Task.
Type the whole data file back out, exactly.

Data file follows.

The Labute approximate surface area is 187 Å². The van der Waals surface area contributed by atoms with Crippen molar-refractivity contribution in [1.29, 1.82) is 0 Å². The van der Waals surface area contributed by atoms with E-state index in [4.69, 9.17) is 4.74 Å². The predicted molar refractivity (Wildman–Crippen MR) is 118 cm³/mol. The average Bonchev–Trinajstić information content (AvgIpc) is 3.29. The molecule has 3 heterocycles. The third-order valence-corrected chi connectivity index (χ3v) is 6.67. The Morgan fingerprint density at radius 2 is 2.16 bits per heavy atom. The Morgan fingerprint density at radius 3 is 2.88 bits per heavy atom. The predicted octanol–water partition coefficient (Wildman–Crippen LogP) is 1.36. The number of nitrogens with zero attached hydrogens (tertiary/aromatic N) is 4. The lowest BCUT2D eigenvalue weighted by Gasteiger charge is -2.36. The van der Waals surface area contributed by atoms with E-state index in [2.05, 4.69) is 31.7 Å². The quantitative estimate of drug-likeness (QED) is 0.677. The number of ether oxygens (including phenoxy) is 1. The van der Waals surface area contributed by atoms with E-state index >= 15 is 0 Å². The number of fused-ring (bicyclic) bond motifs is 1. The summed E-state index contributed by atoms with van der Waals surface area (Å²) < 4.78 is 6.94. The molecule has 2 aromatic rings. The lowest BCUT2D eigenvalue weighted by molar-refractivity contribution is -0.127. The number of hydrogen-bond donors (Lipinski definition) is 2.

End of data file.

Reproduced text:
The Labute approximate surface area is 187 Å². The van der Waals surface area contributed by atoms with Crippen molar-refractivity contribution in [1.29, 1.82) is 0 Å². The van der Waals surface area contributed by atoms with E-state index in [4.69, 9.17) is 4.74 Å². The predicted molar refractivity (Wildman–Crippen MR) is 118 cm³/mol. The average Bonchev–Trinajstić information content (AvgIpc) is 3.29. The molecule has 3 heterocycles. The third-order valence-corrected chi connectivity index (χ3v) is 6.67. The Morgan fingerprint density at radius 2 is 2.16 bits per heavy atom. The Morgan fingerprint density at radius 3 is 2.88 bits per heavy atom. The predicted octanol–water partition coefficient (Wildman–Crippen LogP) is 1.36. The number of nitrogens with zero attached hydrogens (tertiary/aromatic N) is 4. The lowest BCUT2D eigenvalue weighted by Gasteiger charge is -2.36. The van der Waals surface area contributed by atoms with E-state index in [2.05, 4.69) is 31.7 Å². The quantitative estimate of drug-likeness (QED) is 0.677. The number of ether oxygens (including phenoxy) is 1. The van der Waals surface area contributed by atoms with E-state index >= 15 is 0 Å². The number of fused-ring (bicyclic) bond motifs is 1. The summed E-state index contributed by atoms with van der Waals surface area (Å²) < 4.78 is 6.94. The molecule has 2 aromatic rings. The lowest BCUT2D eigenvalue weighted by molar-refractivity contribution is -0.127. The number of hydrogen-bond donors (Lipinski definition) is 2.